SAC insider trading charges, explained

SAC Capital was indicted today, charged "with criminal responsibility for insider trading offenses committed by numerous employees and made possible by institutional practises that encouraged the widespread solicitation and use of illegal inside information."

So what does all that mean?

If the charges are true, it means that the company allowed and even encouraged its employees to cheat. They are alleged to have cheated by squirreling out what's called "material non-public information." That's information about companies that no one outside of the company knew -- and then the company used that information to make money. 

If you want a quick-and-dirty explanation of insider trading, this Whiteboard video works. But if you've got a couple of hours, and want to enjoy a Hollywood classic, then you could do worse than watch "Wall Street," the classic Charlie Sheen/Michael Douglas movie from the 1980s about the rise and fall of a young investment banker.

Sheen's character, Bud Fox, breaks the law by using that all-important material non-public information at three points in the film:

  1. When Fox meets Gordon Gekko, in his office on his birthday, Fox presents him with some cigars, but Gekko remains unmoved. So Fox gives him something else -- a little secret about Blue Star, an airline that employs his father. Gekko uses the tip to make a bundle, and breaks the law in the process. By providing that information, and profiting from it himself (Gekko gives him a job), Fox also breaks the law. 
  2. A little later in the film we see Fox dressing up as a janitorial supervisor, and stealing secrets from an office drawer. I'm no lawyer, but this looks like breaking the law, whether he made money from the information or not.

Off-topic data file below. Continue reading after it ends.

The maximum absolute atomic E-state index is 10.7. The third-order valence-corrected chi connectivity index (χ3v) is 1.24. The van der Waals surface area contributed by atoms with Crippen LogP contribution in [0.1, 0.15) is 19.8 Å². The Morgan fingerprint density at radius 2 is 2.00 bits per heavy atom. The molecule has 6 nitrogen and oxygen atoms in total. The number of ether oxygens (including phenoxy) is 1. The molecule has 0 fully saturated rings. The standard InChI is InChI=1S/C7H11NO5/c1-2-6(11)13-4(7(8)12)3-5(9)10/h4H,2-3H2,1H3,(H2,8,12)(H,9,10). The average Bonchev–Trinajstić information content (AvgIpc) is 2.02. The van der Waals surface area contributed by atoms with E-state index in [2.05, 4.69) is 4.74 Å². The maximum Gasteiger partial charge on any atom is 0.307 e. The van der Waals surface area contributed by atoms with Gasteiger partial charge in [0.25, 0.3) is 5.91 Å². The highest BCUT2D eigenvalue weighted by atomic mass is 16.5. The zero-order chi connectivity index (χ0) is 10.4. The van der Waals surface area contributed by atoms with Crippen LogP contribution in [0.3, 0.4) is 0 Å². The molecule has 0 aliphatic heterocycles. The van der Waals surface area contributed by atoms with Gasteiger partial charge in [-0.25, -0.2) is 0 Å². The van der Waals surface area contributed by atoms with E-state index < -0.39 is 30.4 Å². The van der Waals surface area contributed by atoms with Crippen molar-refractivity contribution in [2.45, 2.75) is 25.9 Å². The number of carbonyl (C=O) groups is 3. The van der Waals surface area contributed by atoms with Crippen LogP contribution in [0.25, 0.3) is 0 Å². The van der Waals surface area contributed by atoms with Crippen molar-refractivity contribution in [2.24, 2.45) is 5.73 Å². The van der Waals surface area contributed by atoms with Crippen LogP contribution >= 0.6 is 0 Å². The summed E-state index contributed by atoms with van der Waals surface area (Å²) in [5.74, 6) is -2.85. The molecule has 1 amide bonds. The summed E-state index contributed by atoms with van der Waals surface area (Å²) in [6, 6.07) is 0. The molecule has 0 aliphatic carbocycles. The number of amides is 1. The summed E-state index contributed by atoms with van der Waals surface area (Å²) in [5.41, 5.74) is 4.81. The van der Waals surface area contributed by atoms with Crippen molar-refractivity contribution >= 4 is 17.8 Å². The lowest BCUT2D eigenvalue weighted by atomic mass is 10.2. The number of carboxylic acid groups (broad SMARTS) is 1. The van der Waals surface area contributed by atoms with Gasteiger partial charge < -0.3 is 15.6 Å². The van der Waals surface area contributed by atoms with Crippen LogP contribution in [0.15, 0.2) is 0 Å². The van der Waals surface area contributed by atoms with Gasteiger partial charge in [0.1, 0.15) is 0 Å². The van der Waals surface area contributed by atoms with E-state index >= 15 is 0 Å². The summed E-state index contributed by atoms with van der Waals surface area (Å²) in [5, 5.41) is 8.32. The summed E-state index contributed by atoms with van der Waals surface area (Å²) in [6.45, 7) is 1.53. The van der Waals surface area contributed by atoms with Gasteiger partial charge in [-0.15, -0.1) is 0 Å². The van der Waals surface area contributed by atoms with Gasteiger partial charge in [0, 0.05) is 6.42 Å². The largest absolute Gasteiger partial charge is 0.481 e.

3. And finally, in a bid to take Gekko down, Fox convenes a secret meeting between Blue Star union leaders and Gekko's nemesis, Sir Lawrence Wildman. Fox makes money through his knowledge of the deal that gets done in the meeting, as does Wildman. If the union bosses decided to make a few bucks in the market, they too would have broken the law.

Like those three moments in the film, there are three key components to information related to insider trading:

  1. The information has to be non-public: No one outside the company and its vendors or its lawyers and accountants (and their spouses), know about it.
  2. The information has to be material, i.e., it has to be a big deal. No one outside the company knows I have a pink plastic piggy bank on my desk, but so what? 
  3. You have to make money. As soon as you spy the memo about the pending acquisition of Placebook on the Boogle Inc. CEO's desk, you are in possession of insider information. But so long as you don't do anything with that information, you're safe. If you go out and buy a bucketload of Placebook stock, and then sell it for a huge profit after the deal closes, that's breaking the law.

The gray area lies in talking about inside information. If you go to the bar and tell your BFF about the Boogle/Placebook deal and your pal uses that information to make money, are you breaking the law? Well, maybe.

Best to keep your mouth shut, I'd say.

About the author

Paddy Hirsch is a Senior Editor at Marketplace and the creator and host of the Marketplace Whiteboard. Follow Paddy on Twitter @paddyhirsch and on Facebook at


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